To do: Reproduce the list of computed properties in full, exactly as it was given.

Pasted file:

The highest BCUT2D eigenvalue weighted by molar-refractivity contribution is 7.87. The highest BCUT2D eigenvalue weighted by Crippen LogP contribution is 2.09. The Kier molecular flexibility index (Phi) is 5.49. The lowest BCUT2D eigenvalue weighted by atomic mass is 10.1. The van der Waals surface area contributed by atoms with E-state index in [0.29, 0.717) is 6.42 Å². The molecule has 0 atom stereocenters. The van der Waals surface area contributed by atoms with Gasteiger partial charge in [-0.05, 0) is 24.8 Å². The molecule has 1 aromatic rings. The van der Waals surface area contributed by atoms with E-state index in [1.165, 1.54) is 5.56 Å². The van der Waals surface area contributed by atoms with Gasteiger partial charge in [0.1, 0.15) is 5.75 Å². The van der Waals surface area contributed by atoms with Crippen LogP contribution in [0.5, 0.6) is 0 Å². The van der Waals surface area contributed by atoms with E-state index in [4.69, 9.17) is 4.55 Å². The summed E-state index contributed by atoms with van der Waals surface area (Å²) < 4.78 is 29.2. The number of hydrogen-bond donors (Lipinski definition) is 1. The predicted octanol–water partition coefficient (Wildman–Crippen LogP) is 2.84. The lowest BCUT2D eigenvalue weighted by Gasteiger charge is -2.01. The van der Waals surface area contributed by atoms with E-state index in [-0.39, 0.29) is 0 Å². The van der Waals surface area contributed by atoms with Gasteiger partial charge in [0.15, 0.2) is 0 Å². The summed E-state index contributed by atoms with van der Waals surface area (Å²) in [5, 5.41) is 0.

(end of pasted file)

The highest BCUT2D eigenvalue weighted by molar-refractivity contribution is 7.87. The highest BCUT2D eigenvalue weighted by Crippen LogP contribution is 2.09. The Kier molecular flexibility index (Phi) is 5.49. The lowest BCUT2D eigenvalue weighted by atomic mass is 10.1. The van der Waals surface area contributed by atoms with E-state index in [0.29, 0.717) is 6.42 Å². The molecule has 0 atom stereocenters. The van der Waals surface area contributed by atoms with Gasteiger partial charge in [-0.05, 0) is 24.8 Å². The molecule has 1 aromatic rings. The van der Waals surface area contributed by atoms with E-state index in [1.165, 1.54) is 5.56 Å². The van der Waals surface area contributed by atoms with Gasteiger partial charge in [0.1, 0.15) is 5.75 Å². The van der Waals surface area contributed by atoms with Crippen LogP contribution in [0.5, 0.6) is 0 Å². The van der Waals surface area contributed by atoms with E-state index in [4.69, 9.17) is 4.55 Å². The summed E-state index contributed by atoms with van der Waals surface area (Å²) < 4.78 is 29.2. The number of hydrogen-bond donors (Lipinski definition) is 1. The predicted octanol–water partition coefficient (Wildman–Crippen LogP) is 2.84. The lowest BCUT2D eigenvalue weighted by Gasteiger charge is -2.01. The van der Waals surface area contributed by atoms with E-state index in [-0.39, 0.29) is 0 Å². The van der Waals surface area contributed by atoms with Gasteiger partial charge in [0.15, 0.2) is 0 Å². The summed E-state index contributed by atoms with van der Waals surface area (Å²) in [5, 5.41) is 0.